While the Virgin Mary story is not as brutal as this, one could reasonably argue that Mary, whether voluntarily or not, sacrificed her bodily agency to the will of God in order to bear a prophet child. (Oh, patriarchal narrative, you’re everywhere). This is exactly what Helena—and, in various ways, all of the women on the show—goes through. Johanssen views the clones’s super-scientific existence as divine in itself, and wants to carry on creating them, perfecting them in his own twisted way. It’s the same goal that Neolution trumpets so very loudly, especially in season 4: perfection through genetic manipulation. Perfection as a path to higher purpose, higher value, higher existence. Making humans into gods.
Helena’s violent (and oh-so-perfect) revenge against Johanssen, namely taking from him the same kind of bodily agency he took from her and then burning the entire ranch down and running off with the nitrogen tank containing the rest of the embryos, was a reclamation of her power. She literally burned down the patriarchy, #praise. In a parallel storyline in season 3, Helena is kidnapped by the Castor military faction, who proceed to torture her, as a “stress test”, and imprison her with the goal of using her DNA to create a cure for the glitching Castor brains.
In this case, Helena maintains her power with her ability to focus her mind on Pupok, the figment of her mental landscape that manifests as a scorpion sidekick. The presence of Pupok keeps her mind above her physical prison and eventually helps her escape. So, even when she has no control at all in the physical world, she is able to reclaim her mental agency, leading to physical freedom. (At least from that particular captivity).
This in itself could be seen as a godly power. Also, despite the extreme physical ordeals she is put through in the military camp, in the desert when she runs away, and in many other instances afterward throughout the third and fourth seasons, her pregnancy does not seem to be in jeopardy. This plays into to divinity allegory as well. When combined with the undeniable existence of Kira’s mystical qualities, it points to what we can only assume will be an extraordinary birth and some extraordinary children. (Though it’s never safe to assume anything when it comes to Orphan Black).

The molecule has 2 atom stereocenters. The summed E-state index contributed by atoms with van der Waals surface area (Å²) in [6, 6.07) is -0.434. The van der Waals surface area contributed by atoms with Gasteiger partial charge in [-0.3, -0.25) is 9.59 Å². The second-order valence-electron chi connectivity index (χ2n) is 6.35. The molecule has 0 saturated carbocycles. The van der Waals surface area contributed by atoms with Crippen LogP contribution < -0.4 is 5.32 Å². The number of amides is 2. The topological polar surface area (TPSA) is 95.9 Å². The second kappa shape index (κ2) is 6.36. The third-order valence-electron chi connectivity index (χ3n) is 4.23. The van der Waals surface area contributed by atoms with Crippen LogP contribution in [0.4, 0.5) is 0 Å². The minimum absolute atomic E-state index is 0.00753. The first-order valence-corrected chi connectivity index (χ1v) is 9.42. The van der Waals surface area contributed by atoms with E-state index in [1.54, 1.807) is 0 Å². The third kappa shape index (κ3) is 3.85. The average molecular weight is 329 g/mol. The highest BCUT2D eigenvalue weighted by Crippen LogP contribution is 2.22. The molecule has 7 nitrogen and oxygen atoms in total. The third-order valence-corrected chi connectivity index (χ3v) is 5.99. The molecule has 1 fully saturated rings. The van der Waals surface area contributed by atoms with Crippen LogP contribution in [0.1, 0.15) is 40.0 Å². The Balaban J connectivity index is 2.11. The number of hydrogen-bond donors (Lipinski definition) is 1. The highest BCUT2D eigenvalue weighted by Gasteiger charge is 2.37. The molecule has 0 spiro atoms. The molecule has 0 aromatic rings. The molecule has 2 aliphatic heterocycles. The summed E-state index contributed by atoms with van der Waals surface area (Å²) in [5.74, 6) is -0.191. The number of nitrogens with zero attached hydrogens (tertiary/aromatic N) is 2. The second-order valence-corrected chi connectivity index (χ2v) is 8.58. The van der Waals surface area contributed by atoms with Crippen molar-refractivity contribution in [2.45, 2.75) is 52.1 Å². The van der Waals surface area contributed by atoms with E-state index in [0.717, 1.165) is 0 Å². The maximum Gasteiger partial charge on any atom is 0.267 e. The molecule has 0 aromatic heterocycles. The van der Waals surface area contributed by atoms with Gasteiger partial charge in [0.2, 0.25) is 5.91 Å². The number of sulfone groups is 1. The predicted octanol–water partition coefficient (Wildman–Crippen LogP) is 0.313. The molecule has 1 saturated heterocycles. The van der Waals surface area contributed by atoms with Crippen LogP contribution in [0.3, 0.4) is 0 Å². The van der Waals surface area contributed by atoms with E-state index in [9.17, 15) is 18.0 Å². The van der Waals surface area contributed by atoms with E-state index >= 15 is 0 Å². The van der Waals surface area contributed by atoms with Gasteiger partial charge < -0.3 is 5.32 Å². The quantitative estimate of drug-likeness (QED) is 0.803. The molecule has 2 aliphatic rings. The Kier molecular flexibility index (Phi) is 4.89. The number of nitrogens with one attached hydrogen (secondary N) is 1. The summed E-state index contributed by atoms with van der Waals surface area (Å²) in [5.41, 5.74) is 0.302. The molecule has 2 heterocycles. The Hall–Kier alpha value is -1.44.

Violence is also something Helena not only engages in, but has been subjected to in very extreme ways in her life. In every season of Orphan Black, Helena experiences some type of violence that would kill most humans: impaled with Rebar, shot in the chest, sliced with knives, starved. She, of all the clones, seems the most immune to violence against her body, immortal even. This circles us back to her divine nature. Immortality and existing in a plane that seems to be above normal human suffering is a thread that runs through every major spiritual or religious text, and in stories grappling with the idea of godliness.
Let’s not forget that the clone experiment itself is rooted in mythology. Having taken the form of a swan, Zeus raped Leda, who then gave birth to twins who were half-human, half-god. Sarah and Helena are the only clones who are actually twins, and are also the only fertile clones. Professor Duncan reveals in season 2 that this makes them “failures,” as the clones were barren by design. Thus, their ability to bear children takes on an even more anointed tint. The fact that Helena is in turn pregnant with twins perpetuates the Leda mythology.
One of Orphan Black‘s pillar themes is the conflict between the pursuit of perfection within Neolution and all of its previous and current iterations with the inevitable messiness, chaos, and “sin” of human life. This could be described as “nature vs. nurture,” “science vs. spirituality” or “human vs. divine,” but these phrases are overly simplistic and binary. What exists in the show and in life is much more complex, a web of all of these categories. This web is itself the mystery that so much art is built on trying to understand. Thus, the character of Helena is not only a small piece within the bigger story of the Orphan Black mystery-web, but herself embodies it. It’s like Cosima’s sacred geometry tattoo: a pattern that repeats itself on large and small scales in every galaxy, and every molecule of our DNA.